How Logan ever came to be featured beyond her abilities, if that’s what happened, isn’t her sin. She’s merely been a hard-working journalist who endured sexual assault covering Egyptian demonstrations. The desire to exploit her is a key issue here, it seems to me, and one that no internal CBS investigation will come within miles of.

So exploitatable schadenfreude reigns because no one wants to go too high up in the blame game. So it stops at those the public knows best. Like:

2. Katie Couric, who was never going to be the next Oprah Winfrey because it’s now clear in the 21st century that Oprah Winfrey isn’t going to be, either. The spell was broken when Oprah vacated her syndicated throne. She couldn’t begin to transfer her syndicated primacy to her OWN network, and no one else could simulate her reign, either.

Which left Couric on her afternoon talk show what she was – damaged goods who hadn’t been overpaid by CBS (which everyone thought) but had been almost fatally over-promoted with such stupidity that her whole move to CBS News anchorhood must now go down in TV history as an exhibit under glass of how NOT to make a major TV change. So much hostility was displaced by that incompetence that she’s still cursed by it – completely unfairly, in my opinion.

The new Yahoo gig, in fact, sounds fascinatingly forward-looking. She’s a TV star who discovered that there is a limit to how much change TV audiences can be asked to accept. To go from ultra-competent morning host to dinner-time anchor/oracle and then to afternoon talk diva is more than audiences can accept.

She is, let’s remember, still the journalist who most affected Obama’s election. (Her unassuming question of Sarah Palin had the only possible answer: majority rejection of the very process which selected her.) Couric is still a great interviewer, even though afternoon audiences don’t want her at their back fence.

3. Alec Baldwin’s war against paparazzi is obviously ill-advised. At the same time, I defy any ordinary citizen to undergo full paparazzi treatment – especially the hordes of rude, insulting, shoving people crowding around your family and trying to provoke a dramatic reaction. Who wouldn’t be tempted to respond with unusual incivility?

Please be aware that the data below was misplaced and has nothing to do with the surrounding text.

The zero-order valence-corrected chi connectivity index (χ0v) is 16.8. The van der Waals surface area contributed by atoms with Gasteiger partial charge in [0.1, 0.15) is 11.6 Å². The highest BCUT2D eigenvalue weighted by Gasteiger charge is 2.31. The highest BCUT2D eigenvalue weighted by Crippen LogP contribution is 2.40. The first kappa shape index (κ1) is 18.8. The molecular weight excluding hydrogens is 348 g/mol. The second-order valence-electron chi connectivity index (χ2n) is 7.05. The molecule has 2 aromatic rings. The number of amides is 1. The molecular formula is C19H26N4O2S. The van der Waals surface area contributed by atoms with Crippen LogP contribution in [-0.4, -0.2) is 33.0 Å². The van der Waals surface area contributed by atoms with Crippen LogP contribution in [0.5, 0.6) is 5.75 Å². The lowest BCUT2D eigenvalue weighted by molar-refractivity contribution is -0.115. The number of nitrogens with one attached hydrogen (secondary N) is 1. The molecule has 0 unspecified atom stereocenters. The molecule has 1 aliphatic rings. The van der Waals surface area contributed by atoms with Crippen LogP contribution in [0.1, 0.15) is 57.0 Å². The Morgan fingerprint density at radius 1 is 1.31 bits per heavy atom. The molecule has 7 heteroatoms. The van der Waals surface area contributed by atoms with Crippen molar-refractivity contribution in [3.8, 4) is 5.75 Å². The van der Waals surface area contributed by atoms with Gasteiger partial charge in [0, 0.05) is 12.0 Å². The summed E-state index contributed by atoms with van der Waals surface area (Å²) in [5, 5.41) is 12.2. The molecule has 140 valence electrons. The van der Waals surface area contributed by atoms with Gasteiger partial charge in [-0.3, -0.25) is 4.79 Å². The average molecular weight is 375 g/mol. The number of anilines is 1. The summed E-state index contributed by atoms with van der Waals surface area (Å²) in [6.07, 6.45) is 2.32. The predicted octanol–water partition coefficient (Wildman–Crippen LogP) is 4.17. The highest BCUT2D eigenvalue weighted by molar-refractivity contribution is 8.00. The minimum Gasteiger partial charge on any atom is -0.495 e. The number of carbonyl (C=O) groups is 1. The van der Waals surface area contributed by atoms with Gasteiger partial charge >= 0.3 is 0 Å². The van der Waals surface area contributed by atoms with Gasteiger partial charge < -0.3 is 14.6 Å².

Baldwin’s anti-gay language is a mark of how furious he was rather than how bigoted he is. His history to the contrary is simply too long and virulent. MSNBC, obviously, hired him because his political pronouncements and humorous quotability made him seem like a talk-host natural which he proved, on the air, to not be. And then, under major public pressure (his stalker’s trial, with attendant paparazzi inflammation), he blew up. Imagine how intemperate your language might get if you were verbally provoked constantly and, even worse, concerned every time your wife and baby left the apartment.

4. Martin Bashir. As a friend recently put it to me, Sarah Palin is “the gift that keeps on giving.” Even as we speak there is a new Palin book called “Good Tidings, Great Joy” whose subtitle is “Protecting the Heart of Christmas.” (Broadside, 238 pages, $22.99) in which the chief America Watcher from Wasilla urges us all to resist the “Angry Atheists With Lawyers” and their nefarious plan to “destroy every last bit of Christmas cheer we have left.”

Not me, unbeliever that I am. I’m loaded with cheer – so much that even Bashir’s hopeless violation of good taste (and sense) in response to Palin’s absurdly and artificially maintained place in current American thought can’t destroy it.

God bless us every one, I say, Martin Bashir, and Sarah Palin, too, whose book ends with some family recipes including her “Merry Christmoose Chili.”